FRED PLOTKIN is one of America’s foremost experts on opera and has distinguished himself in many fields as a writer, speaker, consultant and as a compelling teacher. He is an expert on everything Italian, the person other so-called Italy experts turn to for definitive information. Fred discovered the concept of "The Renaissance Man" as a small child and has devoted himself to pursuing that ideal as the central role of his life. In a “Public Lives” profile in The New York Times on August 30, 2002, Plotkin was described as "one of those New York word-of-mouth legends, known by the cognoscenti for his renaissance mastery of two seemingly separate disciplines: music and the food of Italy." In the same publication, on May 11, 2006, it was written that "Fred is a New Yorker, but has the soul of an Italian."
The Pros and Cons of Returning to a Role
Audiences Prefer Variety, Even if Singers Don't
Monday, November 21, 2011 - 01:47 PM
One of the many vexing issues that face general managers and artistic directors of opera companies is how to get the best from treasured singers but also present audiences with the best exponents of a particular role.
In the past, a singer such as Lily Pons would “own” the role of Lucia di Lammermoor or Marie in La Fille du Régiment. The Met had other artists available who could step in, if necessary, but it was almost accepted as gospel that the Lucia you wanted to see could only be Lily Pons. In the 1950s, Zinka Milanov was said to “own” certain Verdian roles, even if other sopranos (including Renata Tebaldi) were around to sing them.
Things changed in the 1960s, when General Manager Rudolf Bing could show the depth of the Met’s roster by presenting many sopranos as Tosca, including Milanov, Leontyne Price, Martina Arroyo, Leonie Rysanek, Birgit Nilsson, Tebaldi and Regine Crespin.
Sometimes unusual repertory is produced to suit the interests and gifts of a particular singer, such as Zandonai’s Francesca da Rimini for Renata Scotto or Handel’s Rodelinda for Renée Fleming (currently at the Met through December 3, when it can be heard on WQXR as the opening of the Met’s annual radio broadcast season).
Opera managers and audiences are of two minds about whether artists should return to a role with the same company. If it is a rare role (such as Francesca or Rodelinda) there are not too many quality singers around to perform it. Also, managers hope that big stars will sell tickets because these operas probably will only attract hard-core opera lovers.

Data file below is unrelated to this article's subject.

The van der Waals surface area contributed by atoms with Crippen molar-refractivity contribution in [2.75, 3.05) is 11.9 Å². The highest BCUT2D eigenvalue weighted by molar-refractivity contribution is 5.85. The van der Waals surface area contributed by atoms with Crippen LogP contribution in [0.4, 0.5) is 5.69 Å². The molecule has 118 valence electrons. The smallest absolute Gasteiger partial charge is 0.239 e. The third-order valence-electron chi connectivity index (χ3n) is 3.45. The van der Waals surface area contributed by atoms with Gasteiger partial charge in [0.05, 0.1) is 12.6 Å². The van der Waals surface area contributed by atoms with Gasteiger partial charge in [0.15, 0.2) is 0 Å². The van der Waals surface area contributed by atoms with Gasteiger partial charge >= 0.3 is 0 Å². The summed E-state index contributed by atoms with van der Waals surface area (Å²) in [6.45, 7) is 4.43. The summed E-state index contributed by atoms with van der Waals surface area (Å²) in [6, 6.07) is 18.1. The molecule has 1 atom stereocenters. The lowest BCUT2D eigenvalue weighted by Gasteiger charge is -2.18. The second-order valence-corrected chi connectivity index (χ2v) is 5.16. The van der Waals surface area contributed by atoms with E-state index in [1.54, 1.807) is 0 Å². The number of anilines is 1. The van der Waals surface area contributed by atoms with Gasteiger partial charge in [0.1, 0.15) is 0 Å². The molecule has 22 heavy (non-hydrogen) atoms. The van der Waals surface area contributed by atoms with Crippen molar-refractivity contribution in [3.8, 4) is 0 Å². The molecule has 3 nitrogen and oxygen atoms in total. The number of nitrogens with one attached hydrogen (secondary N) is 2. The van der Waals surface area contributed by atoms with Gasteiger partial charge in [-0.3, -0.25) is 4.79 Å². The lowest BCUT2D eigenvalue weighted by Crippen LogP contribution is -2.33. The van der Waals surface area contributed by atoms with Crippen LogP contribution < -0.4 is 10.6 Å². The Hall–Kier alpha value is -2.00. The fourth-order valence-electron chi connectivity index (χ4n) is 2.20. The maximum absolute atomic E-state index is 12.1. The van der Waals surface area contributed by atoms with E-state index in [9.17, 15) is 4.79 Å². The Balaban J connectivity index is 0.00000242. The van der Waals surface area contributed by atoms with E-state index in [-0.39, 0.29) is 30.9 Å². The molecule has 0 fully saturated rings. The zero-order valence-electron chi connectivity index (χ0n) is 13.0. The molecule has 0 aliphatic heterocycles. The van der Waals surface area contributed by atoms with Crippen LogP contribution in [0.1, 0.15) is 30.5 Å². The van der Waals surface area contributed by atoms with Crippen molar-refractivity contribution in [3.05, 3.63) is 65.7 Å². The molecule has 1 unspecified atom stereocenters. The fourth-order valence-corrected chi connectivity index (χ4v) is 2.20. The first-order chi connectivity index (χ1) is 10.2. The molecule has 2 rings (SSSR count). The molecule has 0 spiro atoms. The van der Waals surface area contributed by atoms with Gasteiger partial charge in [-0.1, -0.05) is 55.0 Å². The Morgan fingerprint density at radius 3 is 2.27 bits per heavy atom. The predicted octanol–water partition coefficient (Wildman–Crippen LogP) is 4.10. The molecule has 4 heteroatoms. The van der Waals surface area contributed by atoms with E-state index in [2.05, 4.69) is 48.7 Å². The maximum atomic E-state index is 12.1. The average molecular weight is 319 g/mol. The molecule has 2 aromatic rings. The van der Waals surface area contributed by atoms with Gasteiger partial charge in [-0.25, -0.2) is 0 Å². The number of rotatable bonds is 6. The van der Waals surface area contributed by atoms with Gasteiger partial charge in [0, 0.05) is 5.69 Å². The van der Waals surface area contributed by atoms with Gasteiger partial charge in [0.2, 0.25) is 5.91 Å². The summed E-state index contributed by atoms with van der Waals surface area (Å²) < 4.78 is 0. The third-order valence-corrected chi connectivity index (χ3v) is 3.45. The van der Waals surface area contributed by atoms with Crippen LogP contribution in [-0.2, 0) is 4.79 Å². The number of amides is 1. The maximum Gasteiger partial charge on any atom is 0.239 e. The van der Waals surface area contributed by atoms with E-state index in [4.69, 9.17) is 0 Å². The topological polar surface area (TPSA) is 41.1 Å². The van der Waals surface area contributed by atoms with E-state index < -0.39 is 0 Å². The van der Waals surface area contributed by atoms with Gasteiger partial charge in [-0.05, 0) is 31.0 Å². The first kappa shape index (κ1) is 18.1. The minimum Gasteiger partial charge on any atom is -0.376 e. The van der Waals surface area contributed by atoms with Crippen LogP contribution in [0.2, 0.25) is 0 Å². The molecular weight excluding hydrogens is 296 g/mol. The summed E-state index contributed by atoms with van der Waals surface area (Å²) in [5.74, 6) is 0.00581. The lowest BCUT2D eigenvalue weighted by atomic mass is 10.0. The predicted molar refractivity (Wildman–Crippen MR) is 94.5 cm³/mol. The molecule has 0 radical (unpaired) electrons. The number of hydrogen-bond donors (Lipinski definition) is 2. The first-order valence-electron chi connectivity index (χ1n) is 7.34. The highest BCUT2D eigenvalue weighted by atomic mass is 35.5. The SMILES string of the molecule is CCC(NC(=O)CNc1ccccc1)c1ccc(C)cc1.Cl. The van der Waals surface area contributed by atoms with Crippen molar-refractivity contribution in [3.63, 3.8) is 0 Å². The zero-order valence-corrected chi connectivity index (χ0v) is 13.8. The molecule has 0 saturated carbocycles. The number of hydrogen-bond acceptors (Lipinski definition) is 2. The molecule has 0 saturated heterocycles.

I think that audiences are less willing nowadays than in the past to attend a work they have never heard of, especially after its initial season. My favorite performance at the Met so far this season was the wonderful revival of Philip Glass’s Satyagraha. While it attracted a lot of attention at its premiere in 2008 thanks to considerable promotion and press coverage, it has not gained the attention and audiences it deserves this time around. From a ticket sale standpoint, it probably does not help that there is no big star in the cast, though Richard Croft is marvelous as Mahatma Gandhi.
I speak with many regular operagoers who complain that they do not want to see the same opera two seasons in a row, especially if it has the same star. Subscribers are especially vocal on this topic, saying that they are wasting their money seeing the same opera again.
Years ago, I had a fascinating conversation (one of many) with Ardis Krainik, then general director of the Lyric Opera of Chicago. I asked her what her philosophy was on how to cast great singers to their best advantage and for the good of her opera company. She used as an example the outstandingly versatile Bulgarian soprano Anna Tomowa-Sintow. Ardis said that she wanted to build a following for Tomowa-Sintow in Chicago and would present her in many roles, but would never have her repeat a role.
In effect, the attraction was the singer more than the role and, if she had a success as Aïda or Tosca, you built on that by presenting her in roles such as Leonora in Il Trovatore or the Marschallin in Der Rosenkavalier. Ardis felt that audiences would not want to see an opera again so soon, and certainly not with the same singer in a role (the Lyric did eight works per season, less than a third of the Met’s annual offering). One of Tomowa-Sintow’s finest roles in Chicago was as Madama Butterfly in 1985. Here she is in the closing scene of the opera from her Chicago engagement.